Vialli and Mancini were fed by speedy wide-man Attilio Lombardo, who had cost Sampdoria four billion lira in 1989 when he signed from Cremonese. Lombardo, who looked considerably older than his years, was not a highly technical player, but he had the simple but valued ability of beating defenders and sending in dangerous crosses. Given that Sampdoria liked to play on the break, Lombardo’s contribution was crucial and he scarcely missed a game in the 1990-91 season.

But Sampdoria’s real strength was their defence. In goal was Gianluca Pagliuca, would go on to play in three World Cups for Italy and play more than 600 league games. Then there was centre back Pietro Vierchowod, the son of a Ukrainian Red Army soldier who was capped 45 times by Italy. He was considered to be one of the outstanding defenders of his generation in Italy. He could be exceptionally quick and really organised the Sampdoria defence. In midfield, Lombardo played alongside Giovanni Invernizzi and Oleksiy Mikhaijlichenko, the latter joining the club in 1990 from Dynamo Kiev. And up front, when Vialli or Mancini were missing, Boskov could call on Marco Branca.

That season

Sampdoria started the season solidly, if not spectacular, with a 1-0 win at home to Cesena. By the end of September, they had conceded just one goal and had held Juventus to a 0-0 draw in Turin. Milan and Inter led the way, but they were just a point behind. At the end of October, they beat leaders Milan 1-0 in the San Siro, thanks to a goal from Cerezo, and took over top spot.

Three weeks later, they went to champions Napoli and won 4-1 with Vialli and Mancini scoring two apiece. Their first defeat came in the next game, their 10th, when they lost the Genoa derby 1-2. Inter, Sampdoria and Juventus were all on 15 points at the top at this stage.

When Inter were beaten 3-1 in Genoa, Sampdoria ended the year on top with 21 points, one ahead of Milan and two in front of Inter. But two defeats at the start of January, against Torino and Lecce, sent Boskov’s side down to fourth, two points shy of Milan at the top. It was a really tight Serie A.

They ended their bad patch with a 1-0 win at Cesena at the end of January and with Inter stuttering and Milan dropping points, February saw all three teams on level points. Juventus were also in the hunt, but a 1-0 win, a goal from Vialli, saw them go three points clear of the Turin side and one clear of the Milan duo.

9091Calcio-Sampdoria_pcA double from Vialli-Mancini inspired a 2-0 win against Milan on the same day Inter beat Juve, meant that in early March, Inter and Sampdoria were on 35 and Milan 32. The rossoneri were fast fading, as a 0-1 home defeat against Atalanta demonstrated. But Milan then beat Inter to damage their rivals’ chances of a second Scudetto in three years.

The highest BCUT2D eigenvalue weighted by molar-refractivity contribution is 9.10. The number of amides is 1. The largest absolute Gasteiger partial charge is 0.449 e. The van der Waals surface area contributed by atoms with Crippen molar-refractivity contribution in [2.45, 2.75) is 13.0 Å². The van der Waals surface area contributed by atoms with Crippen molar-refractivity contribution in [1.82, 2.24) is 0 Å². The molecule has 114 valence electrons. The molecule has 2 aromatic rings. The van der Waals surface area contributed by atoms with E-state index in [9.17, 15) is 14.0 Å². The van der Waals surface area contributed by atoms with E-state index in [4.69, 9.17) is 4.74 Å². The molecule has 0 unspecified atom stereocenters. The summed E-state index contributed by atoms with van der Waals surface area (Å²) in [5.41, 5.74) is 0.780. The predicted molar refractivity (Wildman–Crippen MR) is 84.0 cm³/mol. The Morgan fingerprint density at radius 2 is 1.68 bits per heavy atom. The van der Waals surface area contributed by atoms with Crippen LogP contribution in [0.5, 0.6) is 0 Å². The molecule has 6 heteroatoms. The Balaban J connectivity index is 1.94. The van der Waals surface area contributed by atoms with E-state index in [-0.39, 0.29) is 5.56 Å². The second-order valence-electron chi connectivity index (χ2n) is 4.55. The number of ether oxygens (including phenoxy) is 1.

As April drew to a close, Sampdoria had a three point advantage over Inter and the two sides were due to meet on May 5 in Milan. There were four games to go. If Vialli & co. could win, they would have one hand on the title.

Inter literally “battered” the leaders, but two second half goals, by Dossena and Vialli, won the game 2-0. On the same weekend, Milan won 3-0 at Juventus to rekindle their feint hopes, although four points was a lot to make up with three games remaining. Milan found some extra vigour, beating Bologna 6-0 as Sampdoria stuttered 1-1 at Torino. Three points separated the two teams with two games to go – Boskov was almost there. Milan slipped up again at Bari as Sampdoria raced into a 3-0 lead against Lecce, which made any recovery by Milan worthless. The title was clinched. In the final analysis, Sampdoria were “campione” by five clear points.

Today Italy, tomorrow Europe

It was always going to be hard for Sampdoria to retain their Serie A title, and their very first game in its defence was lost – 3-2 against Cagliari on Sardinia. They finished sixth in Serie A in 1991-92, but the club went within a whisker of winning the European Cup. They made light work of Rosenborg in the first round of the competition, beating the Norwegians 7-1 on aggregate. In round two, they overcome a 2-1 deficit against Hungary’s Honved to win 4-3 over the two legs. In to the group stage, Sampdoria came out on top against Red Star Belgrade, Anderlecht and Panathinaikos to reach the Wembley final against Barcelona.The game was tight and was goalless after 90 minutes. Eventually, it was settled by an extra-time piledriver from Ronald Koeman. It was Barca’s first European Cup win.

For a brief period, Sampdoria broke the mould in Italy, challenging the domination of the Milan clubs and Juventus. It didn’t last for long, but the men that wore the distinctive shirts of I Blucerchiati will never be forgotten in the ancient city of Genoa.